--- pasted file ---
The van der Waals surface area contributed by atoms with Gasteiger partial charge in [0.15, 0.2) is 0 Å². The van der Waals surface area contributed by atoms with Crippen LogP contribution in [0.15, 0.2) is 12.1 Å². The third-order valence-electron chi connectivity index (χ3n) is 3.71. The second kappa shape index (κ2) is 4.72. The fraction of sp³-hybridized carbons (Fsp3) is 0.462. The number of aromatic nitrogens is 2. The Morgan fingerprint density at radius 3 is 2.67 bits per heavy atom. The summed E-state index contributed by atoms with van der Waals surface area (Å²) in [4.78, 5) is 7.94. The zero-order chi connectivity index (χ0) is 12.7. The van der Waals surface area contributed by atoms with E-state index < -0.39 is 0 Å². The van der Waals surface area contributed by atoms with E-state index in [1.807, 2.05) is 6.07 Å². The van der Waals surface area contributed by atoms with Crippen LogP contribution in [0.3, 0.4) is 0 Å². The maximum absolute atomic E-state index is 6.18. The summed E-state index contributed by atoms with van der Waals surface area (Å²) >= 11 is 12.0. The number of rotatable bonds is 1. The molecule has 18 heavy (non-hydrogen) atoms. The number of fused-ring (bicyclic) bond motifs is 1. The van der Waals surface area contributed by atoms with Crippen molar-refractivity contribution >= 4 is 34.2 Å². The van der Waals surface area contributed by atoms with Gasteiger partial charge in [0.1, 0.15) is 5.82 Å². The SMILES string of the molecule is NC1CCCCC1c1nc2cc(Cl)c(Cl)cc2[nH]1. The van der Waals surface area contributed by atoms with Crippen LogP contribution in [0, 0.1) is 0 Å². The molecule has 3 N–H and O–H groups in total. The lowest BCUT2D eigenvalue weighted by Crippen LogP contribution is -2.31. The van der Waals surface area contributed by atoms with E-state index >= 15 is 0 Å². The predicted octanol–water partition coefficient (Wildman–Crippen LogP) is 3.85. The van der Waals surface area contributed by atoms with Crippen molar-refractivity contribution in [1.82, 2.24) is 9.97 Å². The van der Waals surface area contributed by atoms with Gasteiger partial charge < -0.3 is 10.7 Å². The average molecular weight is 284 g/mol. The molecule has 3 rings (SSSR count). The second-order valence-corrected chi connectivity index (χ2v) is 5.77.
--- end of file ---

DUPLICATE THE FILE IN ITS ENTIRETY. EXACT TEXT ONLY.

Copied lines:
The van der Waals surface area contributed by atoms with Gasteiger partial charge in [0.15, 0.2) is 0 Å². The van der Waals surface area contributed by atoms with Crippen LogP contribution in [0.15, 0.2) is 12.1 Å². The third-order valence-electron chi connectivity index (χ3n) is 3.71. The second kappa shape index (κ2) is 4.72. The fraction of sp³-hybridized carbons (Fsp3) is 0.462. The number of aromatic nitrogens is 2. The Morgan fingerprint density at radius 3 is 2.67 bits per heavy atom. The summed E-state index contributed by atoms with van der Waals surface area (Å²) in [4.78, 5) is 7.94. The zero-order chi connectivity index (χ0) is 12.7. The van der Waals surface area contributed by atoms with E-state index < -0.39 is 0 Å². The van der Waals surface area contributed by atoms with E-state index in [1.807, 2.05) is 6.07 Å². The van der Waals surface area contributed by atoms with Crippen LogP contribution in [0.3, 0.4) is 0 Å². The maximum absolute atomic E-state index is 6.18. The summed E-state index contributed by atoms with van der Waals surface area (Å²) >= 11 is 12.0. The number of rotatable bonds is 1. The molecule has 18 heavy (non-hydrogen) atoms. The number of fused-ring (bicyclic) bond motifs is 1. The van der Waals surface area contributed by atoms with Crippen molar-refractivity contribution >= 4 is 34.2 Å². The van der Waals surface area contributed by atoms with Gasteiger partial charge in [0.1, 0.15) is 5.82 Å². The SMILES string of the molecule is NC1CCCCC1c1nc2cc(Cl)c(Cl)cc2[nH]1. The van der Waals surface area contributed by atoms with Crippen LogP contribution in [0, 0.1) is 0 Å². The molecule has 3 N–H and O–H groups in total. The lowest BCUT2D eigenvalue weighted by Crippen LogP contribution is -2.31. The van der Waals surface area contributed by atoms with E-state index >= 15 is 0 Å². The predicted octanol–water partition coefficient (Wildman–Crippen LogP) is 3.85. The van der Waals surface area contributed by atoms with Crippen molar-refractivity contribution in [1.82, 2.24) is 9.97 Å². The van der Waals surface area contributed by atoms with Gasteiger partial charge < -0.3 is 10.7 Å². The average molecular weight is 284 g/mol. The molecule has 3 rings (SSSR count). The second-order valence-corrected chi connectivity index (χ2v) is 5.77.